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The Highland Hotel, Strathpeffer

This postcard shows the Highland Hotel, Strathpeffer. It was built by the Highland Railway Company to its standard design in 1911 and overlooked the main Pump Room in the centre of the village. The towers of the Pump Room are partially obscured by a tree on the right of the picture. The Strathpeffer Pavilion lies across the road on the left.

The image shows that construction of the hotel was not quite complete. Many of the windows are still whitewashed or covered in protective tape, the balcony between ground and first floors has no railing or arching beneath it yet and the words "Highland Hotel" have still to be fixed to the building - all of these features were there from the time of opening. Also, builders’ planks can be seen lying around.

Strathpeffer lies 4 miles (6 km) west of Dingwall in the strath of the River Peffery. It owes its growth and popularity to the discovery of sulphurous springs there in the 1770s. A Dr Morrison from Aberdeenshire publicised the healing powers of the waters at the beginning of the 19th century and, on his recommendation, the first wooden pump room was built in 1819. In 1861 a strong stone pump room replaced the original wooden building.

With the strong support of the then Countess of Cromartie, Strathpeffer developed as a Victorian spa resort, its popularity greatly enhanced by the opening of the Strathpeffer branch of the Dingwall and Skye Railway in 1885. Many grand hotels and substantial Victorian villas were built to accommodate the steady stream of visitors who came to 'take the waters'. These improved facilities meant that Strathpeffer could compete with other spa towns in Britain and Europe. Until World War I the village was a major visitor attraction but thereafter its popularity declined.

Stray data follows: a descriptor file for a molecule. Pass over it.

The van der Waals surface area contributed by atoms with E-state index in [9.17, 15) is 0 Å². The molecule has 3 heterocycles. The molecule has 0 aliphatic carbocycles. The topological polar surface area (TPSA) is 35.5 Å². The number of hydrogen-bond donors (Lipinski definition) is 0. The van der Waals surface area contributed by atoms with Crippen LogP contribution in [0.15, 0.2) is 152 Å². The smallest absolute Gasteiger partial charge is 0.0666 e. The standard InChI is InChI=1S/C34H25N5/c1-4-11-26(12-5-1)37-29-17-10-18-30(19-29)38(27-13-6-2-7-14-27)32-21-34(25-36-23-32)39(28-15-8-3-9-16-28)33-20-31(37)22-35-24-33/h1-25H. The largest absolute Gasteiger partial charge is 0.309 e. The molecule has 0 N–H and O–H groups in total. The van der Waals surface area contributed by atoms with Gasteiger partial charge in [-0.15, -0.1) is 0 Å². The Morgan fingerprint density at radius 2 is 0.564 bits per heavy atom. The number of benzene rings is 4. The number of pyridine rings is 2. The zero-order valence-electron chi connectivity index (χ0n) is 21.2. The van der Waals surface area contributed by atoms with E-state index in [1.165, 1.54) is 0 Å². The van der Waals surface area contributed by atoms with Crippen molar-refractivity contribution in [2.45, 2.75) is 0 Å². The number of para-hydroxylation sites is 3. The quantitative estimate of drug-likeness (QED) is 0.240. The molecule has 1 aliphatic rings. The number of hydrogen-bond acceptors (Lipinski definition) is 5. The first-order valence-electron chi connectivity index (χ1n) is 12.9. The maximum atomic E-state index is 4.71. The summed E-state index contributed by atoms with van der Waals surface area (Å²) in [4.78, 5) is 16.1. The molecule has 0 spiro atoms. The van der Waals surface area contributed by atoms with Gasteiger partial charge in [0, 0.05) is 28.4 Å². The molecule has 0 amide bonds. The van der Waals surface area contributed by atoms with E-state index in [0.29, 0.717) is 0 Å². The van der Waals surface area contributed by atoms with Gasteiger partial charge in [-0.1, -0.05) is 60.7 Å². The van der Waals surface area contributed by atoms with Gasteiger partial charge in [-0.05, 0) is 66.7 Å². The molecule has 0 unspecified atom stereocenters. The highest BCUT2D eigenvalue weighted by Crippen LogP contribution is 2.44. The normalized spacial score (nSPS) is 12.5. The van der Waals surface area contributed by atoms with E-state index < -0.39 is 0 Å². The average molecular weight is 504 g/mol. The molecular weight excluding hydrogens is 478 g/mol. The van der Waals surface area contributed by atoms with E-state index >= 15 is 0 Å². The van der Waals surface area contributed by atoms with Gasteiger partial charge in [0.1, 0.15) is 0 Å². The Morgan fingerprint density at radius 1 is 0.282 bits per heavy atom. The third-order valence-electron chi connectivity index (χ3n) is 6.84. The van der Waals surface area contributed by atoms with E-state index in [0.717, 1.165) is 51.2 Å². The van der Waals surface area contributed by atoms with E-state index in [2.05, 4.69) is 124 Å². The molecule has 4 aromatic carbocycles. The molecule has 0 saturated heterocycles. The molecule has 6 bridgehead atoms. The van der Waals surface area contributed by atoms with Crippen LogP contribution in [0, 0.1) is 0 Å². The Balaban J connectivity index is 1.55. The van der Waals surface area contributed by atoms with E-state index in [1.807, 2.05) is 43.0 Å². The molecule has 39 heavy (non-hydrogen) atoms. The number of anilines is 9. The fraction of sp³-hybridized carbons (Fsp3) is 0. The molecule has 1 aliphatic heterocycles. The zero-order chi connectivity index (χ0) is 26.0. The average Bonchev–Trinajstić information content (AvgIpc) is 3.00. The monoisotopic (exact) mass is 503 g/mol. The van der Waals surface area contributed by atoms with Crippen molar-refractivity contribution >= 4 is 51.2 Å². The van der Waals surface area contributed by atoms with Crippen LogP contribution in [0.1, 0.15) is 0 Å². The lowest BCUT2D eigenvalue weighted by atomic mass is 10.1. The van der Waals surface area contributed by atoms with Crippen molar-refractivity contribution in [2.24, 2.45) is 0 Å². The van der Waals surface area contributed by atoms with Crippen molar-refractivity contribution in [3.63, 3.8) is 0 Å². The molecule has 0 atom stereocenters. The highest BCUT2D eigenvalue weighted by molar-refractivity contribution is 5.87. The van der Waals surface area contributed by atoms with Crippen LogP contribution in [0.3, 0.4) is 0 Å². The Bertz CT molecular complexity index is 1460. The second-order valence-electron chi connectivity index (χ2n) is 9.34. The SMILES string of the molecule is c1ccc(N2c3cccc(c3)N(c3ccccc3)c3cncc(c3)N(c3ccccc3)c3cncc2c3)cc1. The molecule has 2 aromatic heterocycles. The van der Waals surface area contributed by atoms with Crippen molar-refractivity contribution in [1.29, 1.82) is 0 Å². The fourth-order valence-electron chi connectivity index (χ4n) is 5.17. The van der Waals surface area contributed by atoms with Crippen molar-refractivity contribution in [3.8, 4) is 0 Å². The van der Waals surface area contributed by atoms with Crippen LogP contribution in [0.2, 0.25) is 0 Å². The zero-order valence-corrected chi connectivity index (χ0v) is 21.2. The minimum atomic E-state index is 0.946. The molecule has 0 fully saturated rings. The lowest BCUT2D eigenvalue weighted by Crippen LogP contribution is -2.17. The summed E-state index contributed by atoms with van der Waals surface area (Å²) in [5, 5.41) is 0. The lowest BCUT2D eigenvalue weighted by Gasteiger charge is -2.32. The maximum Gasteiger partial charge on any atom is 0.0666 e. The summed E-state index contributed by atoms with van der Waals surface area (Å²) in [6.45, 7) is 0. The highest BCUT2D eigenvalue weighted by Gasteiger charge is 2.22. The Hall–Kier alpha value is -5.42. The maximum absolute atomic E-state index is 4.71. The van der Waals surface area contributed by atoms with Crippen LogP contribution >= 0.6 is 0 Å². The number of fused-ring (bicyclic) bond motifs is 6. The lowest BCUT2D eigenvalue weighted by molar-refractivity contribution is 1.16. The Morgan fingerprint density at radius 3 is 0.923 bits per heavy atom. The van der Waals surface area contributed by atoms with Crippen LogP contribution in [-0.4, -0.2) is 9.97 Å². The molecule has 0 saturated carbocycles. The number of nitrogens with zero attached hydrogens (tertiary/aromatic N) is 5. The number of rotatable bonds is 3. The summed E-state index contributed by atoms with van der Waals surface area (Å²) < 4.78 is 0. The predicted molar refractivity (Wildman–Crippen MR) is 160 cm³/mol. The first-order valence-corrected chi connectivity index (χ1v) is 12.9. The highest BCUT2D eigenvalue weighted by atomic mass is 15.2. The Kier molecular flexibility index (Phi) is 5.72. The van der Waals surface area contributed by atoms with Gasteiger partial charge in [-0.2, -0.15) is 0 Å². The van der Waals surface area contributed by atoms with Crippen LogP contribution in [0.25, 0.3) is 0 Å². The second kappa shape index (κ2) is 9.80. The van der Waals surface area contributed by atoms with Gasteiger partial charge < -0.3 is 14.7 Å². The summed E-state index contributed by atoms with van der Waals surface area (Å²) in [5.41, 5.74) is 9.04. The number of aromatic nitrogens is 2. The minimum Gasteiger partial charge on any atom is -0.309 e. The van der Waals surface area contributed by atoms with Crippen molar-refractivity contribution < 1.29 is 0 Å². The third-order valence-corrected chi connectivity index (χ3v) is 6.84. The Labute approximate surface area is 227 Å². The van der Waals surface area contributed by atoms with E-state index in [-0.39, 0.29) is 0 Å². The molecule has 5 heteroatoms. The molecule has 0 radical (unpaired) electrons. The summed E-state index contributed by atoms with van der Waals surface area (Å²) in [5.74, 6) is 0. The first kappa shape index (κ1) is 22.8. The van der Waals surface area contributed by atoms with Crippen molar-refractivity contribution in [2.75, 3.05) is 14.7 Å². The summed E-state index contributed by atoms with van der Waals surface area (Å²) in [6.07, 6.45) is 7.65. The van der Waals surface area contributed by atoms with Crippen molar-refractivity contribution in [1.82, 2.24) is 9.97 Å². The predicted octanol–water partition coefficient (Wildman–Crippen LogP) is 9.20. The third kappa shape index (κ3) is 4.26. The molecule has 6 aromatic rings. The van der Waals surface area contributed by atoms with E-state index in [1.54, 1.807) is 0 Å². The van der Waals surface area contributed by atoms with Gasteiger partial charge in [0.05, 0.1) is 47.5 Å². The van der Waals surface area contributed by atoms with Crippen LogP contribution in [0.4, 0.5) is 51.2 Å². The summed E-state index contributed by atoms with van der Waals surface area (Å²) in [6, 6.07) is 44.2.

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The Highland Hotel, Strathpeffer

ROSS: Fodderty

1910s

postcards; Ross-shire; Ross and Cromarty; mineral waters; spring waters; pump rooms; spas; spa resorts; alternative medicine; complementary medicine; railways; tourism; museums; entertainment; hotels; accommodation

Highland Libraries

Highland Libraries' Postcard Collection

This postcard shows the Highland Hotel, Strathpeffer. It was built by the Highland Railway Company to its standard design in 1911 and overlooked the main Pump Room in the centre of the village. The towers of the Pump Room are partially obscured by a tree on the right of the picture. The Strathpeffer Pavilion lies across the road on the left.<br /> <br /> The image shows that construction of the hotel was not quite complete. Many of the windows are still whitewashed or covered in protective tape, the balcony between ground and first floors has no railing or arching beneath it yet and the words "Highland Hotel" have still to be fixed to the building - all of these features were there from the time of opening. Also, builders’ planks can be seen lying around.<br /> <br /> Strathpeffer lies 4 miles (6 km) west of Dingwall in the strath of the River Peffery. It owes its growth and popularity to the discovery of sulphurous springs there in the 1770s. A Dr Morrison from Aberdeenshire publicised the healing powers of the waters at the beginning of the 19th century and, on his recommendation, the first wooden pump room was built in 1819. In 1861 a strong stone pump room replaced the original wooden building.<br /> <br /> With the strong support of the then Countess of Cromartie, Strathpeffer developed as a Victorian spa resort, its popularity greatly enhanced by the opening of the Strathpeffer branch of the Dingwall and Skye Railway in 1885. Many grand hotels and substantial Victorian villas were built to accommodate the steady stream of visitors who came to 'take the waters'. These improved facilities meant that Strathpeffer could compete with other spa towns in Britain and Europe. Until World War I the village was a major visitor attraction but thereafter its popularity declined.<br />